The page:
One of the most powerful algorithms for modeling situations like this is known as density matrix renormalization group, or DMRG. But because these coexisting phases are so complex, using the DMRG to simulate them requires a lot of computation time and memory and typically takes quite a while, Jiang said.

To reduce the computing time and reach a deeper level of analysis than would have been practical before, Jiang looked for ways to optimize the details of the simulation. “We have to carefully streamline each step,” he said, “making it as efficient as possible and even finding ways to do two separate things at once.” These efficiencies allowed the team to run DMRG simulations of the Hubbard model significantly faster than before, with about a year of computing time at Stanford’s Sherlock computing cluster and other facilities on the SLAC campus.

Hopping electron neighbors

This study focused on the delicate interplay between two phases that are known to exist in cuprates—high-temperature superconductivity and charge stripes, which are like a wave pattern of higher and lower electron density in the material. The relationship between these states is not clear, with some studies suggesting that charge stripes promote superconductivity and others suggesting they compete with it.

For their analysis, Jiang and Devereaux created a virtual version of a cuprate on a square lattice, like a wire fence with square holes. The copper and oxygen atoms are confined to planes in the real material, but in the virtual version, they become single, virtual atoms that sit at each of the intersections where wires meet. Each of these virtual atoms can accommodate at most two electrons that are free to jump or hop—either to their immediate neighbors on the square lattice or diagonally across each square.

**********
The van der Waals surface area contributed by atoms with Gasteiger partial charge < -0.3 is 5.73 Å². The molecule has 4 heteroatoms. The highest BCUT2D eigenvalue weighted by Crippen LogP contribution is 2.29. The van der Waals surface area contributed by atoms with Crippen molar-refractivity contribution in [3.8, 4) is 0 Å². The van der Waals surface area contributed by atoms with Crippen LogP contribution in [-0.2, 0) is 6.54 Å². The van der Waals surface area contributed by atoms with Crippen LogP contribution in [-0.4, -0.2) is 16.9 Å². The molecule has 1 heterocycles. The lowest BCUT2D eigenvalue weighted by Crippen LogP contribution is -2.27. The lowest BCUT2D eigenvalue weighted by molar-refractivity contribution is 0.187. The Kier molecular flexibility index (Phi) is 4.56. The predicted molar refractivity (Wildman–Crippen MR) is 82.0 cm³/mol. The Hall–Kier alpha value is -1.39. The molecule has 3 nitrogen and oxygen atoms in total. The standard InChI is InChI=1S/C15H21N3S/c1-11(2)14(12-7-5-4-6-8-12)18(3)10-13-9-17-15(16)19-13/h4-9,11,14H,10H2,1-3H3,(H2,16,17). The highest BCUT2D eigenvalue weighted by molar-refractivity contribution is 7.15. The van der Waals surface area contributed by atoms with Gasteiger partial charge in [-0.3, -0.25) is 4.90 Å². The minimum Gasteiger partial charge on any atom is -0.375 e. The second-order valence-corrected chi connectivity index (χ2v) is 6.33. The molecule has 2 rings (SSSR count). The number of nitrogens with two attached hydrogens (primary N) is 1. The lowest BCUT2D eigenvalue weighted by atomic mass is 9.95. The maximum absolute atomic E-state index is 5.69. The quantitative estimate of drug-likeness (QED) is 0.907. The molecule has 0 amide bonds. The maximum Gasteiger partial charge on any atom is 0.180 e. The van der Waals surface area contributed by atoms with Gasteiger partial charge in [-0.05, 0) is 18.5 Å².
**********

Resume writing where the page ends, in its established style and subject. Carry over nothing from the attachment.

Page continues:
When the researchers used DMRG to simulate the Hubbard model as applied to this system, they discovered that changes in the electrons’ hopping patterns had a noticeable effect on the relationship between charge stripes and superconductivity.

When electrons hopped only to their immediate neighbors on the square lattice, the pattern of charge stripes got stronger and the superconducting state never appeared. When electrons were allowed to hop diagonally, charge stripes eventually weakened but did not go away, and the superconducting state finally emerged.

“Until now we could not push far enough in our modeling to see if charge stripes and superconductivity can coexist when this material is in its lowest energy state. Now we know they do, at least for systems of this size,” Devereaux said.

It’s still an open question whether the Hubbard model describes all of the incredibly complex behavior of real cuprates, he added. Even a small increase in the complexity of the system would require a huge leap in the power of the algorithm used to model it. “The time it takes to do your simulation goes up exponentially fast with the width of the system you want to study,” Devereaux said. “It’s exponentially more complicated and demanding.”

But with these results, he said, “We now have a fully interacting model that describes high-temperature superconductivity, at least for systems at the sizes we can study, and that’s a big step forward.”

Source: Stanford University